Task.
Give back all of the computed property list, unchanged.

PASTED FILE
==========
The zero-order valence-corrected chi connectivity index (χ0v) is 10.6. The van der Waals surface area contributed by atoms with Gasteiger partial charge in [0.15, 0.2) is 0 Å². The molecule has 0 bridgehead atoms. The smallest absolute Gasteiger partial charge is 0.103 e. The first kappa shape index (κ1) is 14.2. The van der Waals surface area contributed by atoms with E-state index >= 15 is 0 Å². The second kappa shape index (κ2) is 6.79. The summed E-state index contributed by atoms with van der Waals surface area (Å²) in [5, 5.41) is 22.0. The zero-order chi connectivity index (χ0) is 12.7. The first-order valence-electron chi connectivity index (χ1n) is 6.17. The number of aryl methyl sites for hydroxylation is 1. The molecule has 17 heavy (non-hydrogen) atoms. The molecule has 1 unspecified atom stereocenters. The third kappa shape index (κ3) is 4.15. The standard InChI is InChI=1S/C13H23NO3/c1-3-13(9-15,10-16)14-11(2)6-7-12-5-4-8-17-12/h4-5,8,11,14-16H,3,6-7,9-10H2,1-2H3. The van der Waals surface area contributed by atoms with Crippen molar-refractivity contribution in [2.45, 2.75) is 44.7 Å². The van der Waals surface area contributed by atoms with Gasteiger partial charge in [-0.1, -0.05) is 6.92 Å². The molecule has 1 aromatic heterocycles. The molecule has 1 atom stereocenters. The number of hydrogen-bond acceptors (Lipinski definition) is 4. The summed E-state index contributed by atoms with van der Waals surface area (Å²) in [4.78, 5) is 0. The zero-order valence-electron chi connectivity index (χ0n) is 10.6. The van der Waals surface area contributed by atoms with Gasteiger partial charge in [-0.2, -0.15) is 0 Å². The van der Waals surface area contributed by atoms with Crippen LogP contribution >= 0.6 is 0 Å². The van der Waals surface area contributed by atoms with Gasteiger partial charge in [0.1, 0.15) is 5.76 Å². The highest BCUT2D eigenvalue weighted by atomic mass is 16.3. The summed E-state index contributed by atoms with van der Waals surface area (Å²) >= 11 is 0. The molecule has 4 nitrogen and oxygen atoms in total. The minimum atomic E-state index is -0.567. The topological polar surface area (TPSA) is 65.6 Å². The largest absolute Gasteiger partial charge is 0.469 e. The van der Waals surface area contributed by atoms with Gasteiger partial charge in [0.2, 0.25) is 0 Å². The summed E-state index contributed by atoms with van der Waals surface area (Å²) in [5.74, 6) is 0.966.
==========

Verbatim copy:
The zero-order valence-corrected chi connectivity index (χ0v) is 10.6. The van der Waals surface area contributed by atoms with Gasteiger partial charge in [0.15, 0.2) is 0 Å². The molecule has 0 bridgehead atoms. The smallest absolute Gasteiger partial charge is 0.103 e. The first kappa shape index (κ1) is 14.2. The van der Waals surface area contributed by atoms with E-state index >= 15 is 0 Å². The second kappa shape index (κ2) is 6.79. The summed E-state index contributed by atoms with van der Waals surface area (Å²) in [5, 5.41) is 22.0. The zero-order chi connectivity index (χ0) is 12.7. The first-order valence-electron chi connectivity index (χ1n) is 6.17. The number of aryl methyl sites for hydroxylation is 1. The molecule has 17 heavy (non-hydrogen) atoms. The molecule has 1 unspecified atom stereocenters. The third kappa shape index (κ3) is 4.15. The standard InChI is InChI=1S/C13H23NO3/c1-3-13(9-15,10-16)14-11(2)6-7-12-5-4-8-17-12/h4-5,8,11,14-16H,3,6-7,9-10H2,1-2H3. The van der Waals surface area contributed by atoms with Crippen molar-refractivity contribution in [2.45, 2.75) is 44.7 Å². The van der Waals surface area contributed by atoms with Gasteiger partial charge in [-0.1, -0.05) is 6.92 Å². The molecule has 1 aromatic heterocycles. The molecule has 1 atom stereocenters. The number of hydrogen-bond acceptors (Lipinski definition) is 4. The summed E-state index contributed by atoms with van der Waals surface area (Å²) in [4.78, 5) is 0. The zero-order valence-electron chi connectivity index (χ0n) is 10.6. The van der Waals surface area contributed by atoms with Gasteiger partial charge in [-0.2, -0.15) is 0 Å². The van der Waals surface area contributed by atoms with Crippen LogP contribution >= 0.6 is 0 Å². The van der Waals surface area contributed by atoms with Gasteiger partial charge in [0.1, 0.15) is 5.76 Å². The highest BCUT2D eigenvalue weighted by atomic mass is 16.3. The summed E-state index contributed by atoms with van der Waals surface area (Å²) >= 11 is 0. The molecule has 4 nitrogen and oxygen atoms in total. The minimum atomic E-state index is -0.567. The topological polar surface area (TPSA) is 65.6 Å². The largest absolute Gasteiger partial charge is 0.469 e. The van der Waals surface area contributed by atoms with Gasteiger partial charge in [0.2, 0.25) is 0 Å². The summed E-state index contributed by atoms with van der Waals surface area (Å²) in [5.74, 6) is 0.966.